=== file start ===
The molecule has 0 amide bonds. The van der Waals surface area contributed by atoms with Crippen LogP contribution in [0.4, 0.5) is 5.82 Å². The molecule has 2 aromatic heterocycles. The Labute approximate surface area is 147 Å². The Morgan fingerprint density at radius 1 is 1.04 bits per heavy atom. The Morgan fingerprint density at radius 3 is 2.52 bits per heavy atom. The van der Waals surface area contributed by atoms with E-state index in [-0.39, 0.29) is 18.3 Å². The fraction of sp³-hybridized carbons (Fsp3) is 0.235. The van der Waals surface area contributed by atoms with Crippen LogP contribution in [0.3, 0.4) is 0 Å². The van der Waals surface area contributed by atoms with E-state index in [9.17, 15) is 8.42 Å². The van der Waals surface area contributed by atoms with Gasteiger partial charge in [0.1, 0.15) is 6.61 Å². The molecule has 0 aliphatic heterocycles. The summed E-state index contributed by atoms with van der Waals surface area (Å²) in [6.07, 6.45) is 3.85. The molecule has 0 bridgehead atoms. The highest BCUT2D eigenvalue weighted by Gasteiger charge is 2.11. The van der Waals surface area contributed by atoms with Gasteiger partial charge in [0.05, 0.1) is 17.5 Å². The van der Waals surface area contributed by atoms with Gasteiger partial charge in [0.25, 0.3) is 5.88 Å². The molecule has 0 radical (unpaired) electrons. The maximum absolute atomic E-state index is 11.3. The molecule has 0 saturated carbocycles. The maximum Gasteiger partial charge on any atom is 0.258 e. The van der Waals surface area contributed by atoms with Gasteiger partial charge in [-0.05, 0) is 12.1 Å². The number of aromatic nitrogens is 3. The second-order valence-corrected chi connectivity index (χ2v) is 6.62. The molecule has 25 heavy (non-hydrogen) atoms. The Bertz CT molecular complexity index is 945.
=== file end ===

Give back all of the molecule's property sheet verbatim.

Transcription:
The molecule has 0 amide bonds. The van der Waals surface area contributed by atoms with Crippen LogP contribution in [0.4, 0.5) is 5.82 Å². The molecule has 2 aromatic heterocycles. The Labute approximate surface area is 147 Å². The Morgan fingerprint density at radius 1 is 1.04 bits per heavy atom. The Morgan fingerprint density at radius 3 is 2.52 bits per heavy atom. The van der Waals surface area contributed by atoms with E-state index in [-0.39, 0.29) is 18.3 Å². The fraction of sp³-hybridized carbons (Fsp3) is 0.235. The van der Waals surface area contributed by atoms with Crippen LogP contribution in [0.3, 0.4) is 0 Å². The van der Waals surface area contributed by atoms with E-state index in [9.17, 15) is 8.42 Å². The van der Waals surface area contributed by atoms with Gasteiger partial charge in [0.1, 0.15) is 6.61 Å². The molecule has 0 aliphatic heterocycles. The summed E-state index contributed by atoms with van der Waals surface area (Å²) in [6.07, 6.45) is 3.85. The molecule has 0 bridgehead atoms. The highest BCUT2D eigenvalue weighted by Gasteiger charge is 2.11. The van der Waals surface area contributed by atoms with Gasteiger partial charge in [0.05, 0.1) is 17.5 Å². The van der Waals surface area contributed by atoms with Gasteiger partial charge in [0.25, 0.3) is 5.88 Å². The molecule has 0 radical (unpaired) electrons. The maximum absolute atomic E-state index is 11.3. The molecule has 0 saturated carbocycles. The maximum Gasteiger partial charge on any atom is 0.258 e. The van der Waals surface area contributed by atoms with Gasteiger partial charge in [-0.05, 0) is 12.1 Å². The number of aromatic nitrogens is 3. The second-order valence-corrected chi connectivity index (χ2v) is 6.62. The molecule has 25 heavy (non-hydrogen) atoms. The Bertz CT molecular complexity index is 945.